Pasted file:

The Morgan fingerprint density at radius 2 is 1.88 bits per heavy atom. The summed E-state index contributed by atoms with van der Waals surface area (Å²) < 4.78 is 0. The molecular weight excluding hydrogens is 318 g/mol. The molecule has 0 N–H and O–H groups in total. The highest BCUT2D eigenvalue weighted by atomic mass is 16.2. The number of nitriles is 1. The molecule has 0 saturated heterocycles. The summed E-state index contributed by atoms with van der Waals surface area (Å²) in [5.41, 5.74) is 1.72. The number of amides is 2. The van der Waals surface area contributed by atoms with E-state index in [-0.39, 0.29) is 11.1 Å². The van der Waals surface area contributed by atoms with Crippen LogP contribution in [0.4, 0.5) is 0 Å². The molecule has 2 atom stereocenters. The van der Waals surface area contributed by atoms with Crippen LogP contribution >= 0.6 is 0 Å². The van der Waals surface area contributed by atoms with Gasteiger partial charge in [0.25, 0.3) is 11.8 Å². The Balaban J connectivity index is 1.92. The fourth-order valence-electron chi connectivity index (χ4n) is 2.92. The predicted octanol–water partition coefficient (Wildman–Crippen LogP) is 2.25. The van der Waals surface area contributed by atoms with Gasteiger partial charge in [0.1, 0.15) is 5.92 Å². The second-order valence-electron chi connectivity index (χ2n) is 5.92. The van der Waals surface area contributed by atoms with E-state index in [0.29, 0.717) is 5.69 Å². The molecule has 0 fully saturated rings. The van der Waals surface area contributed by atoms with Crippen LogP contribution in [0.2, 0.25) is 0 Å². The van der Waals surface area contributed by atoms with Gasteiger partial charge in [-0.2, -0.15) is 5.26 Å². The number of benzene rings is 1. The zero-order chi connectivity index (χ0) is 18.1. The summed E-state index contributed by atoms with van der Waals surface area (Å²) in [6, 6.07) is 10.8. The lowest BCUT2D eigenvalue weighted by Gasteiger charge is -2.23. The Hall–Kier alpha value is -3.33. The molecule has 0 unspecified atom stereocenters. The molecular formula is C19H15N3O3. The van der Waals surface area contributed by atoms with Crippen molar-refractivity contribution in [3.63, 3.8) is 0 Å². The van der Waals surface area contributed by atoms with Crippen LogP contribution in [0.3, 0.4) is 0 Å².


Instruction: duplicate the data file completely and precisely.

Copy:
The Morgan fingerprint density at radius 2 is 1.88 bits per heavy atom. The summed E-state index contributed by atoms with van der Waals surface area (Å²) < 4.78 is 0. The molecular weight excluding hydrogens is 318 g/mol. The molecule has 0 N–H and O–H groups in total. The highest BCUT2D eigenvalue weighted by atomic mass is 16.2. The number of nitriles is 1. The molecule has 0 saturated heterocycles. The summed E-state index contributed by atoms with van der Waals surface area (Å²) in [5.41, 5.74) is 1.72. The number of amides is 2. The van der Waals surface area contributed by atoms with E-state index in [-0.39, 0.29) is 11.1 Å². The van der Waals surface area contributed by atoms with Crippen LogP contribution in [0.4, 0.5) is 0 Å². The molecule has 2 atom stereocenters. The van der Waals surface area contributed by atoms with Crippen LogP contribution >= 0.6 is 0 Å². The van der Waals surface area contributed by atoms with Gasteiger partial charge in [0.25, 0.3) is 11.8 Å². The Balaban J connectivity index is 1.92. The fourth-order valence-electron chi connectivity index (χ4n) is 2.92. The predicted octanol–water partition coefficient (Wildman–Crippen LogP) is 2.25. The van der Waals surface area contributed by atoms with Gasteiger partial charge in [0.1, 0.15) is 5.92 Å². The second-order valence-electron chi connectivity index (χ2n) is 5.92. The van der Waals surface area contributed by atoms with E-state index in [0.29, 0.717) is 5.69 Å². The molecule has 0 fully saturated rings. The van der Waals surface area contributed by atoms with Crippen LogP contribution in [0.2, 0.25) is 0 Å². The van der Waals surface area contributed by atoms with Gasteiger partial charge in [-0.2, -0.15) is 5.26 Å². The number of benzene rings is 1. The zero-order chi connectivity index (χ0) is 18.1. The summed E-state index contributed by atoms with van der Waals surface area (Å²) in [6, 6.07) is 10.8. The lowest BCUT2D eigenvalue weighted by Gasteiger charge is -2.23. The Hall–Kier alpha value is -3.33. The molecule has 0 unspecified atom stereocenters. The molecular formula is C19H15N3O3. The van der Waals surface area contributed by atoms with Crippen molar-refractivity contribution in [3.63, 3.8) is 0 Å². The van der Waals surface area contributed by atoms with Crippen LogP contribution in [0.3, 0.4) is 0 Å².